5. That is how the Persians say it happened, and it is in the capture of Troy that they discover the beginning of their enmity toward the Greeks. But about Io herself the Phoenicians disagree with the Persians. For they say they brought her to Egypt, but not against her will; she lay, they say, with the ship's captain in Argos, and, when she found she was pregnant, in shame for her parents she sailed with the Phoenicians voluntarily, that she might not be discovered.
These are the stories of the Persians and the Phoenicians. For my part I am not going to say about these matters that they happened thus or thus, but I will set my mark upon that man that I myself know began unjust acts against the Greeks, and, having so marked him, I will go forward in my account, covering alike the small and great cities of mankind. For of those that were great in earlier times most have now become small, and those that were great in my time were small in the time before. Since, then, I know that man's good fortune never abides in the same place, I will make mention of both alike.
6. Croesus was a Lydian by birth, the son of Alyattes, and ruler of all the peoples west of the Halys, a river that flows from the south, between Syria and Paphlagonia, and northward goes out into the sea called Euxine. This Croesus was the first of the barbarians of whom we know who subdued some of the Greeks to the payment of tribute and made friends of others. He subdued the Ionians, Aeolians, and Dorians who were in Asia, and he made the Lacedaemonians his friends. But before Croesus' rule all the Greeks were free. For the invasion of Ionia by the Cimmerians, which was elder than Croesus' day, was no subjugation of the cities but a matter of raid and plunder.
7. The sovereignty of Lydia belonged to the Heraclidae but had devolved upon the family of Croesus, who were called Mermnadae; and this is how it happened. There was one Candaules, whom the Greeks call Myrsilus, the ruler of Sardis and descended from Alcaeus, the son of Heracles. For Agron, the son of Ninus, the son of Belus, the son of Alcaeus, was the first of the Heraclidae to be king of Sardis, and Candaules, the son of Myrsus, was the last. Those who had been kings of this country before Agron were descendants of Lydus, the son of Atys, from whom this whole Lydian region takes its name; for earlier it was called the land of the Meii. It was by the Meii that the sons of Heracles were entrusted with the rule in accordance with an oracle; the Heraclidae were born of a slave girl, belonging to Iardanus, and Heracles. They held sway for two and twenty generations of men, or five hundred and five years, son succeeding father in the rule, until Candaules, son of Myrsus.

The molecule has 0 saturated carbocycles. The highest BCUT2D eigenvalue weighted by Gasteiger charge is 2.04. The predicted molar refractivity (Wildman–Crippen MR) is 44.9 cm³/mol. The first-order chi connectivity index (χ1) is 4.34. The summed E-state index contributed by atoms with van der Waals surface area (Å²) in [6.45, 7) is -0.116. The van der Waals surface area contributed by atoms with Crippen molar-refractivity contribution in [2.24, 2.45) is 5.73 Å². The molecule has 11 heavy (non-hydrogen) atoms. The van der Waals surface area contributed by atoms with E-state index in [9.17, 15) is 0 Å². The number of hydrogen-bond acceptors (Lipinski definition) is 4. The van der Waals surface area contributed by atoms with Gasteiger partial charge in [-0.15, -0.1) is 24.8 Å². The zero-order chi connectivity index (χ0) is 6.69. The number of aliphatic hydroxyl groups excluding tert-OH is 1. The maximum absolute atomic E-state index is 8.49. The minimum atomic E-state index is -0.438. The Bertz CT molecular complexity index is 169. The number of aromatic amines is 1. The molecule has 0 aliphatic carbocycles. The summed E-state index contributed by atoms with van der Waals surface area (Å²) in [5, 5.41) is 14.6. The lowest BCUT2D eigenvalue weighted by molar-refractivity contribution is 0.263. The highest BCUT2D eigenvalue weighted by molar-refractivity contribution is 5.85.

8. This Candaules fell in love with his own wife; and because he was so in love, he thought he had in her far the most beautiful of women. So he thought. Now, he had a bodyguard named Gyges, the son of Dascylus, who was his chief favorite among them. Candaules used to confide all his most serious concerns to this Gyges, and of course he was forever overpraising the beauty of his wife's body to him. Some time thereafter—for it was fated that Candaules should end ill—he spoke to Gyges thus: "Gyges, I do not think that you credit me when I tell you about the beauty of my wife; for indeed men's ears are duller agents of belief than their eyes. Contrive, then, that you see her naked." The other made outcry against him and said, "Master, what a sick word is this you have spoken, in bidding me look upon my mistress naked! With the laying-aside of her clothes, a woman lays aside the respect that is hers! Many are the fine things discovered by men of old, and among them this one, that each should look upon his own, only. Indeed I believe that your wife is the most beautiful of all women, and I beg of you not to demand of me what is unlawful."
9. With these words he would have fought him off, being in dread lest some evil should come to himself out of these things; but the other answered him and said: "Be of good heart, Gyges, and fear neither myself, lest I might suggest this as a trial of you, nor yet my wife, that some hurt might befall you from her. For my own part I will contrive it entirely that she will not know she has been seen by you. For I will place you in the room where we sleep, behind the open door. After my coming-in, my wife too will come to her bed. There is a chair that stands near the entrance. On this she will lay her clothes, one by one, as she takes them off and so will give you full leisure to view her. But when she goes from the chair to the bed and you are behind her, let you heed then that she does not see you as you go through the door."
10. Inasmuch, then, as Gyges was unable to avoid it, he was ready. Candaules, when he judged the hour to retire had come, led Gyges into his bedroom; and afterwards his wife, too, came in at once; and, as she came in and laid her clothes aside, Gyges viewed her. When she went to the bed and Gyges was behind her, he slipped out—but the woman saw him as he was going through the door. She understood then what had been done by her husband; and though she was so shamed, she raised no outcry nor let on to have understood, having in mind to take punishment on Candaules. For among the Lydians and indeed among the generality of the barbarians, for even a man to be seen naked is an occasion of great shame.